BRADENTON, Fla. — The Tuomey Healthcare System in South Carolina Tuesday notified investors that Standard & Poor's has downgraded its bonds below investment grade because of a federal court ruling that could render it insolvent.

S&P, which rates THS's 2006 bonds, downgraded the debt two notches to BB from BBB-minus, and said the outlook is negative.

The 242-bed hospital located in Sumter County had $88.8 million of outstanding long-term debt issued in 2001, 2008, and 2006, according to the Sept. 30, 2012 audit released Tuesday.

The 2006 bonds, originally issued in the amount of $74.5 million by the South Carolina Jobs-Economic Development Authority, were insured by CIFG Assurance NA. Proceeds were used to add 35 beds to an existing patient tower and refund $36.25 million of debt sold in 1995.

S&P said it downgraded the bonds because of a May 8 federal court ruling that found Tuomey Healthcare violated the Stark Law and the False Claims Act during a retrial of a previous case.

The Stark Law limits payments that physicians can receive from hospitals for certain procedures or referrals, known as designated health services, for Medicare and Medicaid patients if the physician has a financial relationship with the hospital.

In Tuomey's case, the jury found that compensation arrangements with 19 referring physicians that had part-time employment agreements were not permitted under the Stark Law, resulting in nearly 22,000 false claims and more than $39 million in overpayments.

In a post-trial phase of the case, the court will act on motions and will consider whether to impose civil penalties that could exceed $300 million, the hospital notice to investors said.

"While the full ramifications of the court ruling are currently unknown, the government could potentially seek significant damages," said S&P analyst Margaret McNamara.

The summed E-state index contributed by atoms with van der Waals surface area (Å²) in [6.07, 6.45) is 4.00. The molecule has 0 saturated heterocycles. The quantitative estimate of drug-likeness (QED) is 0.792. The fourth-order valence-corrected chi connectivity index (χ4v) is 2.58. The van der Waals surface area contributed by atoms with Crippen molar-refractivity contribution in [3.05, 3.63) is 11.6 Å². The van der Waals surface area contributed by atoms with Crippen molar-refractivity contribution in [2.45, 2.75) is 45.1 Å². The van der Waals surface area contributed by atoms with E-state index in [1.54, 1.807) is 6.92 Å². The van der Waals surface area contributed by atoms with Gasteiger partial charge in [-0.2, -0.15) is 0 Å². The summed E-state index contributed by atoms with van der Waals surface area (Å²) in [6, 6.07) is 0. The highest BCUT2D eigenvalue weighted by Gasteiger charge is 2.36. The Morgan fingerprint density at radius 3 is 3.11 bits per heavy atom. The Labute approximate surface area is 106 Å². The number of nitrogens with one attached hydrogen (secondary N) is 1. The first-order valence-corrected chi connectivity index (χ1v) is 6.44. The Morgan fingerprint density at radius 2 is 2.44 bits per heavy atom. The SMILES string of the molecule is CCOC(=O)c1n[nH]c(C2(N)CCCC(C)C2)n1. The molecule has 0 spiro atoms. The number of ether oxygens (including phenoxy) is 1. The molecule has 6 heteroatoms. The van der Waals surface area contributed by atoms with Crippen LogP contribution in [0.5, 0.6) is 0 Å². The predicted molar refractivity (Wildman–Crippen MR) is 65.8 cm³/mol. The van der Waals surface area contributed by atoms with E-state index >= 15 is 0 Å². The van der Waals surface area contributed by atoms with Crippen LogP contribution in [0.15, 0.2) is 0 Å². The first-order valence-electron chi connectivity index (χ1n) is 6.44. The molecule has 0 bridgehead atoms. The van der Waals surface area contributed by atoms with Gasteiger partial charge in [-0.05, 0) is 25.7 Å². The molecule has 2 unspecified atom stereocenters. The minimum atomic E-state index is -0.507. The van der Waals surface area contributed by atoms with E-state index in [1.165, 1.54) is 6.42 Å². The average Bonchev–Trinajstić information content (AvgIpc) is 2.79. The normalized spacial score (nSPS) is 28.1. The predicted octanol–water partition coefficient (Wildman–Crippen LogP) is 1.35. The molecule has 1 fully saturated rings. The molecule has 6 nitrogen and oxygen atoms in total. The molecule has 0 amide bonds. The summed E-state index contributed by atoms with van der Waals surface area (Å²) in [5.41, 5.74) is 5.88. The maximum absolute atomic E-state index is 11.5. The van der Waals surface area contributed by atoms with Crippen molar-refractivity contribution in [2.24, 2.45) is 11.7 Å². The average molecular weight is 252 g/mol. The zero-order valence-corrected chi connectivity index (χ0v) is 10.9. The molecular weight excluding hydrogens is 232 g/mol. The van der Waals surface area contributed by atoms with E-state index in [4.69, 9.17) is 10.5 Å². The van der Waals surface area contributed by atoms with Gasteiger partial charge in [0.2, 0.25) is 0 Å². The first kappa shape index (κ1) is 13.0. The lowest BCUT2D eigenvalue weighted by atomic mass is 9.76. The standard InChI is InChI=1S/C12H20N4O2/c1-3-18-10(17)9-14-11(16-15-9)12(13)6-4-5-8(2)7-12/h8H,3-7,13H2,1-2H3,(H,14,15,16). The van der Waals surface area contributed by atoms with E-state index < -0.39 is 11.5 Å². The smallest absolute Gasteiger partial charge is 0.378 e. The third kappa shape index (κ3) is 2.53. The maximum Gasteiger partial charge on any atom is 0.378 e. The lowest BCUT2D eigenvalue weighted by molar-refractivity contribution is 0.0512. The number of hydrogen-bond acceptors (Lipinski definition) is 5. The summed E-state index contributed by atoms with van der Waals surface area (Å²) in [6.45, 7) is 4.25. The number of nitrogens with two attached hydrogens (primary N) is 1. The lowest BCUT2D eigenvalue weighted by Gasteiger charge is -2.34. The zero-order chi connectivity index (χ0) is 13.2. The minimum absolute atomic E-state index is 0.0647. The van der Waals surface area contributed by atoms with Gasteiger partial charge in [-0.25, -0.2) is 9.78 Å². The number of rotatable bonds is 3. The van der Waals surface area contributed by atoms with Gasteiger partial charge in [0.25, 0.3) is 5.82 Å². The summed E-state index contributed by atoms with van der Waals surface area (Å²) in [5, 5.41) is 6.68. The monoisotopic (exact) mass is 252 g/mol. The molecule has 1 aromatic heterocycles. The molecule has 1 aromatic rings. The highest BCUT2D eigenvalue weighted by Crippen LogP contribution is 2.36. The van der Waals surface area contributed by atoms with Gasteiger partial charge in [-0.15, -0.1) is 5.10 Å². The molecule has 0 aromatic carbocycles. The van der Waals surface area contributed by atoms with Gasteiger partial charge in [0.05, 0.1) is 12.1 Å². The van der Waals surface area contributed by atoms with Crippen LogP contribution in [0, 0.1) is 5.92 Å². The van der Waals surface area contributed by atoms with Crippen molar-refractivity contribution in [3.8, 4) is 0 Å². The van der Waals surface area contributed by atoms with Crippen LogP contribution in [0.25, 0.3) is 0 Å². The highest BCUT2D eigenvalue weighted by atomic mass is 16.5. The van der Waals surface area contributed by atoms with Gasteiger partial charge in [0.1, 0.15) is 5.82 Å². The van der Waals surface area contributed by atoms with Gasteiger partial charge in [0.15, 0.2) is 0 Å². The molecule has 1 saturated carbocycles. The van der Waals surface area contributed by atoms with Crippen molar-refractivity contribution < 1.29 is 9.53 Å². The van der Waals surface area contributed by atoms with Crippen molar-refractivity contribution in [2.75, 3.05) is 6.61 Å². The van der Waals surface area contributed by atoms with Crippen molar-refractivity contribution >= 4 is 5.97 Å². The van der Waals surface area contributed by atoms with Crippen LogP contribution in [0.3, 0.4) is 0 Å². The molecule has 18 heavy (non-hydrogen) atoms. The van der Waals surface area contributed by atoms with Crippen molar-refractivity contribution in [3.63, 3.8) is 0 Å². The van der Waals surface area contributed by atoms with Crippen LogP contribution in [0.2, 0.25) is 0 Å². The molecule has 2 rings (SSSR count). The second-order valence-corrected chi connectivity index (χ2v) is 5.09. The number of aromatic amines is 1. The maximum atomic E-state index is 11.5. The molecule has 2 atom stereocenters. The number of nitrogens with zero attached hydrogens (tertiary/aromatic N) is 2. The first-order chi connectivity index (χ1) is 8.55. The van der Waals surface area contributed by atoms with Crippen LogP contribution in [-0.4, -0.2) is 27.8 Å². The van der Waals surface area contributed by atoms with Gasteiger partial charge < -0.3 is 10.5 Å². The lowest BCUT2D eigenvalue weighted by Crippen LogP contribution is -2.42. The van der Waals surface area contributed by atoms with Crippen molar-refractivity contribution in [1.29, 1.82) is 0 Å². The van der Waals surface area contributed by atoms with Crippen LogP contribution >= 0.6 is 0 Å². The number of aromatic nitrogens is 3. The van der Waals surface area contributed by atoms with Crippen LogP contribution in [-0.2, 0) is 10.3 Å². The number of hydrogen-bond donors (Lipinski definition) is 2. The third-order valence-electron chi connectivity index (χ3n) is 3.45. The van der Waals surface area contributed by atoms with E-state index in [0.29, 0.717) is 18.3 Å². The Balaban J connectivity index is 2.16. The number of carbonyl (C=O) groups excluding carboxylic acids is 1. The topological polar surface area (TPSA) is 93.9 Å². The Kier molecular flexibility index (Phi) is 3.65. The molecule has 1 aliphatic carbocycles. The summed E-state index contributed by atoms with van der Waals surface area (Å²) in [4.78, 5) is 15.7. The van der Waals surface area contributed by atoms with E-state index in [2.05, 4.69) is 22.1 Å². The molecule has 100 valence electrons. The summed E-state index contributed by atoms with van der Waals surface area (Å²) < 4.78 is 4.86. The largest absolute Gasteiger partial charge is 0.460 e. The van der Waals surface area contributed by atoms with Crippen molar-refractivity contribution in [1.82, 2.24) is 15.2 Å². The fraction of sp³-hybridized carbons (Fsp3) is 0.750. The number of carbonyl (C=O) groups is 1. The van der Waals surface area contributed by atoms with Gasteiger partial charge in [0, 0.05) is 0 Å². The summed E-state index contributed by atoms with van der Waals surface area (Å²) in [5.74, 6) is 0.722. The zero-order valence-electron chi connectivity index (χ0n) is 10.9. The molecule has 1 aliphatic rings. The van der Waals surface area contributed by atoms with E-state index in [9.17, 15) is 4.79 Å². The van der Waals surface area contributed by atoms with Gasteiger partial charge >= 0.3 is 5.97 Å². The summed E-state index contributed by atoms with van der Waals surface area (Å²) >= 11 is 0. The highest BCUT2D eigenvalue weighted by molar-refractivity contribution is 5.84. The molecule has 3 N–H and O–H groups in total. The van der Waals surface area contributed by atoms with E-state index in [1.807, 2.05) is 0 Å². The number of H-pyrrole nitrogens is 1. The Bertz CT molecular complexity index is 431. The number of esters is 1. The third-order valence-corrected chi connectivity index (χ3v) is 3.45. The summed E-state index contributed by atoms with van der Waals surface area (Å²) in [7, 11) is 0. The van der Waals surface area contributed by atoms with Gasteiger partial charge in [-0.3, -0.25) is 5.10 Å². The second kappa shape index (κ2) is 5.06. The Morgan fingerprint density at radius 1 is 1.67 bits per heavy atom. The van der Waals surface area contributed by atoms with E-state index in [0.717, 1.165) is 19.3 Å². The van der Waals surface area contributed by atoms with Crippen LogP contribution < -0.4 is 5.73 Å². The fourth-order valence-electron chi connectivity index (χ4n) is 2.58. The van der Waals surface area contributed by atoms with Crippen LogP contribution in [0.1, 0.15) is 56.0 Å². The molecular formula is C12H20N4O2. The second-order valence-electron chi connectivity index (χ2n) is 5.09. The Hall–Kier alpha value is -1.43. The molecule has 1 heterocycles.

The rating agency's negative outlook reflects the uncertainty around the ongoing litigation with the federal government, and continued operating volatility.

"We believe a $40 million settlement is affordable at the BB rating barring any changes to Tuomey's current operational performance and enterprise profile," McNamara said. "We, however, believe any settlements beyond $40 million would cause us to reassess Tuomey's financial profile and could cause us to lower the rating further."

If the case is resolved adversely to the health care system, it could reasonably anticipate being out of compliance with certain covenants in the master trust indenture or THS could be rendered insolvent "if the amount of the judgment is trebled and statutory penalties [are] assessed," Tuomey's statement to investors said.

"Since this case is still ongoing, Tuomey cannot predict the ultimate outcome of this matter and it is not appropriate for Tuomey to make any further comment about the case at this time," the hospital said.

The ruling in the case is "not inconsistent with previous rulings," according to Kim Looney, a partner at Waller Lansden Dortch & Davis LLP who specializes in healthcare law. The law firm is not involved in the case.

"I think one of the reasons the judgment [could be] so high is because there were agreements with 19 physicians resulting in almost 22,000 claims - that is an extremely large number of claims representing a large dollar amount of reimbursement from Medicare," Looney said.

A recent bulletin authored by Looney advised legal counsel to "carefully structure" hospital-physician arrangements in light of the Tuomey opinion.

"When establishing physician compensation, anticipated referrals of [designated health services] cannot be considered," Looney wrote. "Physicians should be compensated only for the professional services they personally perform and such compensation should be fair market value."

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